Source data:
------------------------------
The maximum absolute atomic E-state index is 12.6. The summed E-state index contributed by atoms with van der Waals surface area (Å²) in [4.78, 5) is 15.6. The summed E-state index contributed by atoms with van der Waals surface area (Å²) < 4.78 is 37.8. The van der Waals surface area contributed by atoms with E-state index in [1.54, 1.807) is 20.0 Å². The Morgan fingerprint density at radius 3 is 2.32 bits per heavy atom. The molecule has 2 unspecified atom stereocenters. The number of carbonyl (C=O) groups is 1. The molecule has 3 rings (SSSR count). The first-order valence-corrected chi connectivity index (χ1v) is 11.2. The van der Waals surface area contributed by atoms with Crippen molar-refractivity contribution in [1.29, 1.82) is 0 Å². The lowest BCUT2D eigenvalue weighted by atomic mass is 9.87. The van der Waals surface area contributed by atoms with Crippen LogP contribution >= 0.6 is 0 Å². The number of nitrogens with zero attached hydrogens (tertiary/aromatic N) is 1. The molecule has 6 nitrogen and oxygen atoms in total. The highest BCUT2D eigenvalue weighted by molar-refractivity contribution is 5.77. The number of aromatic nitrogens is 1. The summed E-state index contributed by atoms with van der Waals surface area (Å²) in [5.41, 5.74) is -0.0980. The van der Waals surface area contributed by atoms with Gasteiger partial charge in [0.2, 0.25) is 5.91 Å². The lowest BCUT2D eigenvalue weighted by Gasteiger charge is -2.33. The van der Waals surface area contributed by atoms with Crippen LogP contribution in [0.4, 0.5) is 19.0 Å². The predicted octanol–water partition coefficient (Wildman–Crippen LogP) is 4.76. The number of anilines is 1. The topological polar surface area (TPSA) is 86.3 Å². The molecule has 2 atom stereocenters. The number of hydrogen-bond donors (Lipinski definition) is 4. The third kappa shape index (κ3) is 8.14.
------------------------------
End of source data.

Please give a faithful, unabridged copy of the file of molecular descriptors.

The maximum absolute atomic E-state index is 12.6. The summed E-state index contributed by atoms with van der Waals surface area (Å²) in [4.78, 5) is 15.6. The summed E-state index contributed by atoms with van der Waals surface area (Å²) < 4.78 is 37.8. The van der Waals surface area contributed by atoms with E-state index in [1.54, 1.807) is 20.0 Å². The Morgan fingerprint density at radius 3 is 2.32 bits per heavy atom. The molecule has 2 unspecified atom stereocenters. The number of carbonyl (C=O) groups is 1. The molecule has 3 rings (SSSR count). The first-order valence-corrected chi connectivity index (χ1v) is 11.2. The van der Waals surface area contributed by atoms with Crippen molar-refractivity contribution in [1.29, 1.82) is 0 Å². The lowest BCUT2D eigenvalue weighted by atomic mass is 9.87. The van der Waals surface area contributed by atoms with Crippen LogP contribution >= 0.6 is 0 Å². The number of nitrogens with zero attached hydrogens (tertiary/aromatic N) is 1. The molecule has 6 nitrogen and oxygen atoms in total. The highest BCUT2D eigenvalue weighted by molar-refractivity contribution is 5.77. The number of aromatic nitrogens is 1. The summed E-state index contributed by atoms with van der Waals surface area (Å²) in [5.41, 5.74) is -0.0980. The van der Waals surface area contributed by atoms with Gasteiger partial charge in [0.2, 0.25) is 5.91 Å². The lowest BCUT2D eigenvalue weighted by Gasteiger charge is -2.33. The van der Waals surface area contributed by atoms with Crippen LogP contribution in [0.4, 0.5) is 19.0 Å². The predicted octanol–water partition coefficient (Wildman–Crippen LogP) is 4.76. The number of anilines is 1. The topological polar surface area (TPSA) is 86.3 Å². The molecule has 2 atom stereocenters. The number of hydrogen-bond donors (Lipinski definition) is 4. The third kappa shape index (κ3) is 8.14.